在伦敦的克莱里奇酒店（Claridge's Hotel），哈莉特•格林喝了一小口咖啡。再有一个小时，她就要在《财富》最具影响力商界女性（Fortune Most Powerful Women）大会上发言。她一身黑色装扮，戴一条豹纹纱巾，脚踩高跟鞋——给昏暗的地图资料室增添了一抹色彩。格林对此似乎非常在行。去年七月，她开始担任托马斯-库克集团（Thomas Cook）CEO，之后，她给这家陷入困境的英国旅行社注入了活力，将它从破产的边缘拯救回来。
这并不是格林第一次主动接受一个让自己感到不舒服的职位。她的职业生涯有很长一段时间是在艾睿电子公司（Arrow Electronics）度过的。上世纪八十年代初到九十年代中期间，公司共收购了超过70家公司。她经常接受一些“金牛们”（golden bulls）不感兴趣的事情，所谓“金牛”就是指“那些希望做常规工作的非常有才的人，”她解释道。而且当时艾睿电子的CEO史蒂夫•考夫曼要求她尽自己最大的努力。格林解释道：“我倾向于选择自己所喜欢的人或状况，而不是：‘这对我的职业发展会有好处吗？’”在艾睿电子期间，她在欧洲完成了超过20笔收购，然后又在撒哈拉以南的非洲并购了四家公司，成立了一家庞大的合资企业，还作为公司亚太地区销售总监在中国生活过（虽然她不会说汉语，但最终还是成了整个部门的总裁）。
At London's Claridge's Hotel, Harriet Green sips on a cup of tea. She'll be on stage in an hour to speak at a Fortune Most Powerful Women event. Her outfit -- all black, complemented by a leopard scarf and matching heels -- injects some flavor into the dark-hued Map Room. Green seems to have a talent for that. Since becoming CEO of Thomas Cook last July, she's spiced up the struggling British travel brand and saved it from collapse.
Though initially skeptical, investors now seem to trust Green's vision for the 171-year-old company. The stock, which hit an abysmal £0.14 last summer, dipped even lower upon her announcement as CEO of the company (she has no experience in travel). Since then, she's won over shareholders by focusing on key decisions like firing and hiring, bringing in McKinsey as a management consultant, driving Thomas Cook's new strategy to trigger profitable growth, and launching that strategy to the capital markets to refinance the business (it raised £1.6 billion in May). Green's now been at the company for 336 days, and the stock's up to over £1.2.
"I had tens and tens and tens of calls from other CEOs, from the press, saying, 'What are you doing? Why would you do this?'" Green recalls, citing the obvious risk in joining Thomas Cook. But the company intrigued her – its solid gross margins, scale, and brand – and she reached out to the chairman directly. "It was a really good business with a terrible balance sheet." She knew nothing about travel, but convinced Frank Meysman that her transformation expertise as CEO of electrical component distributor Premier Farnell, where she grew its virtually nonexistent web business from 12% to over 55%, primed her for Thomas Cook's top job.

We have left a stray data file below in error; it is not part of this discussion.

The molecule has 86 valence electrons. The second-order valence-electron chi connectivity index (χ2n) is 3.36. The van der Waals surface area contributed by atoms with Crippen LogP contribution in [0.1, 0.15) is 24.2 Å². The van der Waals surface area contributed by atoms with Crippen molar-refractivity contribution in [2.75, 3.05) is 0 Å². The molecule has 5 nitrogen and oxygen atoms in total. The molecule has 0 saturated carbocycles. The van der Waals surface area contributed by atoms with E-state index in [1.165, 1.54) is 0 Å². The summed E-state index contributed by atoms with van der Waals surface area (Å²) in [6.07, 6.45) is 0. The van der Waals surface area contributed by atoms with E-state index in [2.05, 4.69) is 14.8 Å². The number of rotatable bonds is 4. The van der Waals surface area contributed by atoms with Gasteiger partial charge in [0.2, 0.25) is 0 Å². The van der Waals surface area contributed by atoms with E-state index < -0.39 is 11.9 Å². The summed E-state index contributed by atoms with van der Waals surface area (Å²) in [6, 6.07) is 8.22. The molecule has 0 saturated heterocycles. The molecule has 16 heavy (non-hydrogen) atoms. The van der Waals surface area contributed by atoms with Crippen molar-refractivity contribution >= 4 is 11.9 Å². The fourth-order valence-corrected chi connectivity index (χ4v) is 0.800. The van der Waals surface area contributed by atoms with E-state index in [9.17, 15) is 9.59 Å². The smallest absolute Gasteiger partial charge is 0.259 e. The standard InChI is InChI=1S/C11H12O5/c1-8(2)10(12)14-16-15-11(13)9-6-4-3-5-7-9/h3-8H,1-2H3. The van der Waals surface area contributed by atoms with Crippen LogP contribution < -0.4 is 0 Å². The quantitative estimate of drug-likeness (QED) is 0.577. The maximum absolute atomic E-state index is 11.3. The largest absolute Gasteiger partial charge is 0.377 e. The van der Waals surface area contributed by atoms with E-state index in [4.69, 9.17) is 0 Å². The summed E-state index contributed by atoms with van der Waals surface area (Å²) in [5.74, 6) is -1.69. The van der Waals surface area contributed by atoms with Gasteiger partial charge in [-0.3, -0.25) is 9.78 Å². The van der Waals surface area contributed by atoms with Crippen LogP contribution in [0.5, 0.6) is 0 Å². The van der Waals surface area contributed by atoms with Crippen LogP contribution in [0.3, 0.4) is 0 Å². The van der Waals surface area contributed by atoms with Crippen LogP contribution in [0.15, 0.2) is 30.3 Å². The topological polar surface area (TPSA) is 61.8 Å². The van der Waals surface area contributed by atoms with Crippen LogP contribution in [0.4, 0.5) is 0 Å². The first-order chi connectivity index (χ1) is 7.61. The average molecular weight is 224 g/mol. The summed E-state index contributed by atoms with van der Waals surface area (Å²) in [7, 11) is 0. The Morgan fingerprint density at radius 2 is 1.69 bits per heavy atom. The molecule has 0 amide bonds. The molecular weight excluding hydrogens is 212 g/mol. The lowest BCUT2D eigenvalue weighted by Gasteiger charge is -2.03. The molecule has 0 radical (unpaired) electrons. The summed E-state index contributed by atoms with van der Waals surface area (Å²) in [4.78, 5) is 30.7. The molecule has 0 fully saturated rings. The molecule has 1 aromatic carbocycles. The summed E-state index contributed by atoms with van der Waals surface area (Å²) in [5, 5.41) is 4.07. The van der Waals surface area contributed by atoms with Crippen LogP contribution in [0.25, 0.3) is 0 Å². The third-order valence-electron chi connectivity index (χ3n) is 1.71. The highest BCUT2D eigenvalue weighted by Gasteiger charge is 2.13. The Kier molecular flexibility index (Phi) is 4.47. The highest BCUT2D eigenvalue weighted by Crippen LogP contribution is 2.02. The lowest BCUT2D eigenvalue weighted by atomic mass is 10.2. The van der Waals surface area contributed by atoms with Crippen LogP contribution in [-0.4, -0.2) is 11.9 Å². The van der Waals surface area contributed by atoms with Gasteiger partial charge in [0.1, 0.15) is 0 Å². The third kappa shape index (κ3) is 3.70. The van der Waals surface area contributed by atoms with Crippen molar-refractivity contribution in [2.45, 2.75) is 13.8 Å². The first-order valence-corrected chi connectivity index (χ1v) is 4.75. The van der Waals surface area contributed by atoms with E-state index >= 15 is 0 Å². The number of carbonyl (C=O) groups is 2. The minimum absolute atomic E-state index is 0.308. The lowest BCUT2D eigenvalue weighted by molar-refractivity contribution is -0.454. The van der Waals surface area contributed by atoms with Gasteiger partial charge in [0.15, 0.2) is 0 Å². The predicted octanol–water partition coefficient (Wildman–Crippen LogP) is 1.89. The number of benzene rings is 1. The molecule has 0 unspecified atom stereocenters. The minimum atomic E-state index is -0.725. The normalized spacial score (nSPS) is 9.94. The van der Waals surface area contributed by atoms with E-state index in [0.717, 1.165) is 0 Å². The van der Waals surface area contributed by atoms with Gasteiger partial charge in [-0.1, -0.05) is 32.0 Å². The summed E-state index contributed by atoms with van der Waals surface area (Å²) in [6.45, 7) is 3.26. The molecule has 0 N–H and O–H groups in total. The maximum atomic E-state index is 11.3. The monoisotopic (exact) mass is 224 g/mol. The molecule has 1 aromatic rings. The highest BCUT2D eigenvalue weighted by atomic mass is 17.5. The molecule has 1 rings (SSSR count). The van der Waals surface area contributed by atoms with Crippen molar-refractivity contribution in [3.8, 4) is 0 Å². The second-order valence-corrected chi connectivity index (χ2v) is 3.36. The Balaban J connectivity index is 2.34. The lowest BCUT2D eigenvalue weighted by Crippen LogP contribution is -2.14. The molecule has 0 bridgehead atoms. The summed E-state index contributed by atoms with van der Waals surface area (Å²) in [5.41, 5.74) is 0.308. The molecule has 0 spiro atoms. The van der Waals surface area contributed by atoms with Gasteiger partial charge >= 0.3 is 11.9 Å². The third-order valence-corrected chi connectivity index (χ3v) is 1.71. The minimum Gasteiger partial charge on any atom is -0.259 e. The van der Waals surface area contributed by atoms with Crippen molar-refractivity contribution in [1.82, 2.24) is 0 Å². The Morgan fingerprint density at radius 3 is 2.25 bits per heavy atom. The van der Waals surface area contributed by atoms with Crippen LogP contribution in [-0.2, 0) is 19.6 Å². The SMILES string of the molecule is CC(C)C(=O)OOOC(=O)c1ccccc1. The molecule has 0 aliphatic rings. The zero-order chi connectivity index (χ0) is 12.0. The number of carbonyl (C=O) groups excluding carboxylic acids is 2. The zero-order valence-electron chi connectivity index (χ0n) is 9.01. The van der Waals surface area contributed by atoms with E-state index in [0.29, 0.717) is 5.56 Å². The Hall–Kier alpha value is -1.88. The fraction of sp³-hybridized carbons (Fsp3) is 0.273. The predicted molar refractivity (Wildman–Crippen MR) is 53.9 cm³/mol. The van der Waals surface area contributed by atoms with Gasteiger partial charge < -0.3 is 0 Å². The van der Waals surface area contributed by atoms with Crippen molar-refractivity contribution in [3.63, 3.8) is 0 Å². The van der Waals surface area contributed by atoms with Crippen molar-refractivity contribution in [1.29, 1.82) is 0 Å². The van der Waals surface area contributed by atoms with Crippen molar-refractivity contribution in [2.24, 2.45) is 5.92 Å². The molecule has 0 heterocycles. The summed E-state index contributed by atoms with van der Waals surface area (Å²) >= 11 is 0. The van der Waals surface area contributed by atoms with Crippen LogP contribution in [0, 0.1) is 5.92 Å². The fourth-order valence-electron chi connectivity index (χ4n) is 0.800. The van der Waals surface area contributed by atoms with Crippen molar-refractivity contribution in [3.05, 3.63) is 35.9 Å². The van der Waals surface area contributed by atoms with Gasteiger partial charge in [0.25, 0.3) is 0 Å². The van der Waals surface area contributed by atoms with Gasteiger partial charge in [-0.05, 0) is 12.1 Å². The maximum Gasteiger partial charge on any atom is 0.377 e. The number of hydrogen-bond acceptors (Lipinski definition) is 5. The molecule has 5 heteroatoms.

This isn't the first time Green's willingly jumped into an uncomfortable position. She spent the bulk of her career at Arrow Electronics (ARW), which acquired over 70 companies between the early-eighties and the mid-nineties. She often took on the jobs that didn't interest the golden bulls – "the group of very talented guys who want to do the conventional thing," she says – and then-CEO Stephen Kaufman pushed her to stretch herself. "I tend to pick the people or the situation that I want to work for, rather than, 'Is this going to be good for my career?'" Green explains. While at Arrow, she brought together over 20 acquisitions across Europe, moved to sub-Saharan Africa to merge four companies as part of a complex joint venture, and lived in China as the sales director of the company's Asia Pacific business (though she doesn't speak Mandarin, Green eventually became president of the whole division).
Green's attraction to risk is fueled by loss. She says she's more comfortable with unpredictability than most and claims her fearlessness stems from her father's death; he was diagnosed with a brain tumor when she was 11 and he passed away when she was 14. "When you're a child and your family's quite dominated by cancer, the worst that could happen has kind of happened," she says, adding that grief counseling taught her to always focus on the positive. "What's the worst that could happen [in my career]? I fail. But is that lymphoma or leukemia? No."